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Antitrust SuperheroSome lawyers focus on litigation. Other lawyers spend their time on transactions or mergers & acquisitions. Many lawyers offer some sort of legal counseling. And another group—often in Washington, DC or Brussels—spend their time close to the government, usually either administrative agencies or the legislature.

But your friendly antitrust attorneys—the superheroes of lawyers—do all of this. That is part of what makes practicing antitrust so fun. We are here to solve competition problems; whether they arise from transactions, disputes, or the government, we are here to help. Or perhaps you just want some basic advice. We do that too—all the time.

Perhaps you are a new attorney, or a law student, and you are considering what area to practice? Try antitrust and competition law. Not only is this arena challenging and in flux—which adds to the excitement—but you also don’t pigeonhole yourself into a particular type of practice. You get to do it all—your job is to understand the essence of markets and competition and to help clients solve competition problems.

For those of you that aren’t antitrust attorneys, I thought it might be useful if I explained what it is that we do.

Litigation

Although much of our litigation is, in fact, antitrust litigation, much of it is not. In the business v. business litigation especially, even in cases that involve an antitrust claim, there are typically several other types of claims that are not antitrust.

Businesses compete in the marketplace, but they also compete in the courtroom, for better or worse. And when they do, their big weapon is often a federal antitrust claim (with accompanying treble damages and attorneys’ fees), but they may also be armed with other claims, including trade secret statutes, Lanham Act, patent, tortious interference (particularly popular in business disputes), unfair competition, unfair and deceptive trade practices, and others.

In many instances, in fact, I will receive a call from a client that thinks they may have an antitrust claim. Perhaps they read this blog post. Sometimes they do, indeed, have a potential antitrust claim. But in other instances, an antitrust claim probably won’t work, but another claim might fit, perhaps a Lanham Act claim for false advertising, or tortuous interference with contract, or some sort of state unfair trade practice claim.

Antitrust lawyers study markets and competition and are the warriors of courtroom competition between competitors. If you have a legal dispute with a competitor, you should call your friendly antitrust attorney.

Antitrust litigation itself is great fun. The cases are usually significant, document heavy, with difficult legal questions and an emphasis on economic testimony. Some of them even involve class actions.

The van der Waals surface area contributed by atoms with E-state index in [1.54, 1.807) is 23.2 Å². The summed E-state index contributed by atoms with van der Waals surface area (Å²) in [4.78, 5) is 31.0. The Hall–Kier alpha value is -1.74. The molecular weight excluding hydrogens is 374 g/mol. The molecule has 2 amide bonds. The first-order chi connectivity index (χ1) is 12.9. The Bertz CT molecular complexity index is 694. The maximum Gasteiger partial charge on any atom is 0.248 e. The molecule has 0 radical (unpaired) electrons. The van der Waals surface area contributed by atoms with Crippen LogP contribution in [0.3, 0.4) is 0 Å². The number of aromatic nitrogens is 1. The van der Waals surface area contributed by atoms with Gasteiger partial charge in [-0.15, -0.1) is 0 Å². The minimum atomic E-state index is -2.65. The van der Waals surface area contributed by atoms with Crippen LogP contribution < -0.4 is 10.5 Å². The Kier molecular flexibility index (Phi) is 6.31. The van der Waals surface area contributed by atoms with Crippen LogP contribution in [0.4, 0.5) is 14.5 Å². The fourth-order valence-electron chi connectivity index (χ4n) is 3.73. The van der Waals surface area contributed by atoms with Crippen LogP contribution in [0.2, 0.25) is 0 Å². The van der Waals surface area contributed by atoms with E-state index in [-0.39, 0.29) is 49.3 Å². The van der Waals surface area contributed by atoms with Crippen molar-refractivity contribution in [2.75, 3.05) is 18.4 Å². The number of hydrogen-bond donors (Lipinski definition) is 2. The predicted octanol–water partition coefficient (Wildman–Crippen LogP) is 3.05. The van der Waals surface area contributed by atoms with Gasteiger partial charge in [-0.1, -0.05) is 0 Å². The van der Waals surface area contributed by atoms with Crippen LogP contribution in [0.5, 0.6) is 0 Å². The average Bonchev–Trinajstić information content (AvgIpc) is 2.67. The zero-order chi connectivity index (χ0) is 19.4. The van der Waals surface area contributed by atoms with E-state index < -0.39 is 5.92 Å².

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BlackjackSo here’s an idea. Let me know what you think: A hedge fund or other investment vehicle centered on antitrust analysis.

I’ll explain.

As you might know, I am an antitrust attorney. And I write a blog on antitrust and competition law. So, as you may expect, I follow antitrust developments somewhat obsessively at times. As a result, I have a good sense of the practical antitrust implications of certain cases, investigations, or prospective mergers.

I don’t have a crystal ball or anything. Nor do I have any inside information. And since human beings—judges or agency officials—make the relevant decisions, nobody can actually predict what will happen.

But by now, I can review a complaint or a motion to dismiss or description of facts and have a good sense of the strength and risk of the antitrust issues. I think I also have a decent idea how the major antitrust agencies—the FTC and Department of Justice—focus their priorities and like to resolve investigations, cases, and mergers. Like I said, I can’t predict anything with certainty, but there is a high learning curve for antitrust (probably more than most specialties) and I’ve spent a lot of time and effort climbing that curve.

Enough about me—for now anyway.

Let’s talk about antitrust and company stock performance. The obvious scenario is a merger. Two companies, perhaps competitors, announce a merger or acquisition. It isn’t a dead-on-antitrust-arrival merger between the first and second leading companies in a product and geographic market that is easily defined. Instead, it is the sort of merger where the markets are somewhat complicated, perhaps in flux, and it isn’t entirely clear whether an antitrust agency will challenge it or a court will stop it.